NEW YORK, NY - Day two of testimony in the Buffalo Billion bid rigging trial brought much testimony regarding Fort Schuyler Management.
The private, not-for-profit company was established by the state, basically to avoid having to obey its own rules and regulations when building projects for SUNY.
As a result, however, it was also largely void of any oversight or public scrutiny, making it ripe for potential abuse according to critics.
Currently the deputy mayor of New York City, Dean Fuleihan chaired the Fort Schuyler board which approved such projects, when the RFP for the Riverbend project in Buffalo was being formulated. Bothhe and another board member testified they had every reason to believe bids were contest a fairly and above board.
What they did not know, according to prosecutors, is that Alain Kaloyeros had conspired with executives at LP Ciminelli to rig the bids and ensure only Ciminelli would qualify to become Riverbend’s developer in a project it would eventually grow to $750 million.
Lou Ciminelli is the only one of the three company executives originally charged to stand trial. He’s accused of wire fraud. Another, vice president Kevin Schuler, took a deal to testify and is expected to do so as the government star witness sometime this week.
Kaloyeros, tapped by Governor Cuomo to oversee hi tech initiatives aimed at creating jobs, was also on the Fort Schuyler board.
However, he never voted on awarding the project to Ciminelli. His lawyers note he recused himself. But prosecutors allege that was all part of a careful ruse, in an attempt to further cover that the “fix”was in.
During the prosecution’s opening statement on Monday, it became apparent that emails would comprise much of the government’s evidence.
Tuesday’s testimony focused in part on steps taken by the defendants to allegedly hide them, and the extent to which the government went to uncover them.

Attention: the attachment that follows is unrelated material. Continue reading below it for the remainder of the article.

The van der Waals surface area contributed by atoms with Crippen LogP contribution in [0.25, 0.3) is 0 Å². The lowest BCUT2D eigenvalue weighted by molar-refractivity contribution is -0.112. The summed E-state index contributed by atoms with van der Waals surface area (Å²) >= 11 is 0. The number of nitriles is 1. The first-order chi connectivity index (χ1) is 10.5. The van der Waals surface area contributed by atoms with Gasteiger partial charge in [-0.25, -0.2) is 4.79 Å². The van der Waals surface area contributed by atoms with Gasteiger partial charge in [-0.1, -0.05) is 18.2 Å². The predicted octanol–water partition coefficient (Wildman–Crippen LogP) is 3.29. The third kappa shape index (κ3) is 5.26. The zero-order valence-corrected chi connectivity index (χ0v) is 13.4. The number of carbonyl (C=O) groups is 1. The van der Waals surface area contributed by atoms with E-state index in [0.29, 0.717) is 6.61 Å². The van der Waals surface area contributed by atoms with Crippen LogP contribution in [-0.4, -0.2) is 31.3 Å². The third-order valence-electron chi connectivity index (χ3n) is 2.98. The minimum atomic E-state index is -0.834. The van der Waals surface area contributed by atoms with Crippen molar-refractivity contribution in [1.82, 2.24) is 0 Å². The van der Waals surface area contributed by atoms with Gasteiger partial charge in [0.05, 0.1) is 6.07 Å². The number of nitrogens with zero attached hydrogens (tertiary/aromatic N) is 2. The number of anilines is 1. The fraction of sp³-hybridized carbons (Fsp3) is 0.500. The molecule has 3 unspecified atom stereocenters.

Kaloyeros, as governor Cuomo’s key advisor on building hi tech manufacturing hubs through SUNY, is alleged to have helped rig the bid to build Riverbend primarily at the behest of disgraced Cuomo confidant Todd Howe, who was working for both Kaloyeros and Ciminelli, who had suddenly become a major campaign donor to the governor.
In one email exchange, where Howe purportedly advised Kaloyeros how the alleged scheme might work, Kaloyeros advised Howe to “use my G-mail, not my email.”
Prosecutor say this was to avoid conversations on Kaloyeros’ state email account, which could be subject to disclosure under freedom of information laws.
Prosecutors called a Google legal investigation specialist, who revealed the government had issued a warrant for both the Gmail accounts of Kaloyeros and Ciminelli, nearly a full year before they were indicted. Both are now accused of wire fraud.
This came one day after the testimony from the chief information officer of SUNY Poly, of which Kaloyeros was CEO, who said Kaloyeros ordered him to devise a way so that his state emails, once deleted, would be immediately un-recoverable.